Zimbabwe Senate a 'stop-gap measure'
Government sources say Mugabe is trying to railroad the Senate proposal to accommodate short-term interests and mobilise support for his succession initiative that could be met with determined resistance in Zanu PF structures.
Official documents in the Zimbabwe Independent’s possession show that plans have been finalised for a Senate of 65 members. But it will last for only five years.
A confidential document presented to the Zanu PF central committee on Friday by Justice minister Patrick Chinamasa — who is currently working on a raft of amendments to the constitution to facilitate Mugabe’s succession — reveals the Upper House will only be in place between 2005 and 2010.
“The proposal to introduce a Senate at this hour, at this juncture, should correctly be regarded as a stop-gap measure for the period 2005 and 2010,” Chinamasa says in his document.
“The structure and composition of the Senate will again be reconsidered in a more holistic manner within the context of the more comprehensive constitutional proposals I shall propose later in the life of parliament.”
The document says the soon-to-be 10 administrative provinces will have five members each in the Senate elected from the constituencies delimited for that purpose.
There will be 10 chiefs, including the president and vice-president of the Council of Chiefs who will be relocated from the Lower House to the Upper House.
This means each province will have a chief in the Senate. Five of the remaining senators will be appointed by Mugabe, “representing special interest groups”.
The positions left by the president and vice-president of the Council of Chiefs in the National Assembly will be filled by Harare Metropolitan resident minister David Karimanzira and his Bulawayo counterpart, Cain Mathema, who will be elevated to governors. This means there will then be eight chiefs in the Lower House and 10 in the Upper House.
“The Senate will be presided over by a president and a deputy president... The deputy president of the Senate must be one of the 55 senators, that is to say, he/she must come from members of Senate who are not traditional chiefs,” the documents say.
“The president can be elected from outside the membership provided that he/she qualifies to be a member of Senate. Senators need to be at least 40 years.”
Official sources say Mugabe is racing against time to re-establish the Senate, abolished in 1990, to accommodate Small-Scale and Medium Enterprises Development minister Sithembiso Nyoni, appointed to her current position without a parliamentary seat. The constitution requires that all ministers be MPs.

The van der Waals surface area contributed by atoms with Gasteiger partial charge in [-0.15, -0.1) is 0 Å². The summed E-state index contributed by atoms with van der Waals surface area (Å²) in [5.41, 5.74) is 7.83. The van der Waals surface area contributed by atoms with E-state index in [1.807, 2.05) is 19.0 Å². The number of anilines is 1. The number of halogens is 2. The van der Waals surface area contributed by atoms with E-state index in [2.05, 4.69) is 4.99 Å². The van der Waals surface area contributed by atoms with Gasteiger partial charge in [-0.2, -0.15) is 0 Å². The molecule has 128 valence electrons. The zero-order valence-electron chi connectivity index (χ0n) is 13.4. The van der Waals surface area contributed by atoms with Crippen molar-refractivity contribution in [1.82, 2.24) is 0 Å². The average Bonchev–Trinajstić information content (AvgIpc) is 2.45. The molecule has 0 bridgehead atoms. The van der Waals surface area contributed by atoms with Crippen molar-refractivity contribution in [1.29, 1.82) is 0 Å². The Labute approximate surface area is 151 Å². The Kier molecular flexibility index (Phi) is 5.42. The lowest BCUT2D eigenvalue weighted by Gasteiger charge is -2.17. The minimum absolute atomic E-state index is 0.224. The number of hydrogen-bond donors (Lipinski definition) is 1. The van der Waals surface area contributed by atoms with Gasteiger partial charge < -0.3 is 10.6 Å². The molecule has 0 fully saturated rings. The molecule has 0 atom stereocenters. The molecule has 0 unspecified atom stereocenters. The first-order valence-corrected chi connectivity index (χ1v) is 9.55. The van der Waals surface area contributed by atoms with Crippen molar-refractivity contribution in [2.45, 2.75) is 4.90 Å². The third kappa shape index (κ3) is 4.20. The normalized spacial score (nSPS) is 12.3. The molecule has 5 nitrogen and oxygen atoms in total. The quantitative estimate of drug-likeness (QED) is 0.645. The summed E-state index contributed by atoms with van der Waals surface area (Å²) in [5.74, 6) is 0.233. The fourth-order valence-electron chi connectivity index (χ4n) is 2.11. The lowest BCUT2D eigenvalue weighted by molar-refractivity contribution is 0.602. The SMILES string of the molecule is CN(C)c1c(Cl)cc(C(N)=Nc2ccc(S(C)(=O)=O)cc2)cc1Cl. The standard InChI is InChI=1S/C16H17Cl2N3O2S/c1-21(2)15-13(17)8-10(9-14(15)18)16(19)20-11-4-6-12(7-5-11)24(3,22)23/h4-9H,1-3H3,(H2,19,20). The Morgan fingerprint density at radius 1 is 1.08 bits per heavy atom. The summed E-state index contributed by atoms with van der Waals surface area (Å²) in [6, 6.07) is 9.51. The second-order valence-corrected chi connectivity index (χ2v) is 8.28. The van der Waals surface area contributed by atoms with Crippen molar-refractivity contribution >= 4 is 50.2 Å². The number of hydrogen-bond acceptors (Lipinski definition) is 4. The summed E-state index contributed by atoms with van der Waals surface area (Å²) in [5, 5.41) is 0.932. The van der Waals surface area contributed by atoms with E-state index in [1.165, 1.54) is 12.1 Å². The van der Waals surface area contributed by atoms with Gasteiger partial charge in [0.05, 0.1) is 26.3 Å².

Mugabe now has just over a month left to sort out Nyoni’s predicament because she can only remain a minister for three months without being an MP. Parliament, initially expected to open on June 28, will now be summoned on June 9 to work on Mugabe’s party-political agenda.
The Senate project is mired in further controversy. Sources said Zanu PF has been debating whether or not to use results of the disputed March general election to allocate seats in the Senate or call for a fresh election.
But fearing possible defeat, Zanu PF has now decided to use results of the last election. The problem with this plan, however, is that it does not give Zanu PF a two-thirds majority in the proposed Senate.
Zanu PF has also explored if it was possible to combine the Lower and Upper houses during voting on constitutional amendments, but again it discovered it would not command the necessary two-thirds majority. In the end it was decided to fast-track the constitutional changes before the Senate is revived.
“It was then
resolved that all constitutional amendments should be pushed through
parliament before Senate is established to avoid it blocking Zanu PF’s
legislative agendas,” a source said. “If needs be Mugabe
will have to appoint more senators to give his party a two-thirds majority.”
- Zimbabwe Independent
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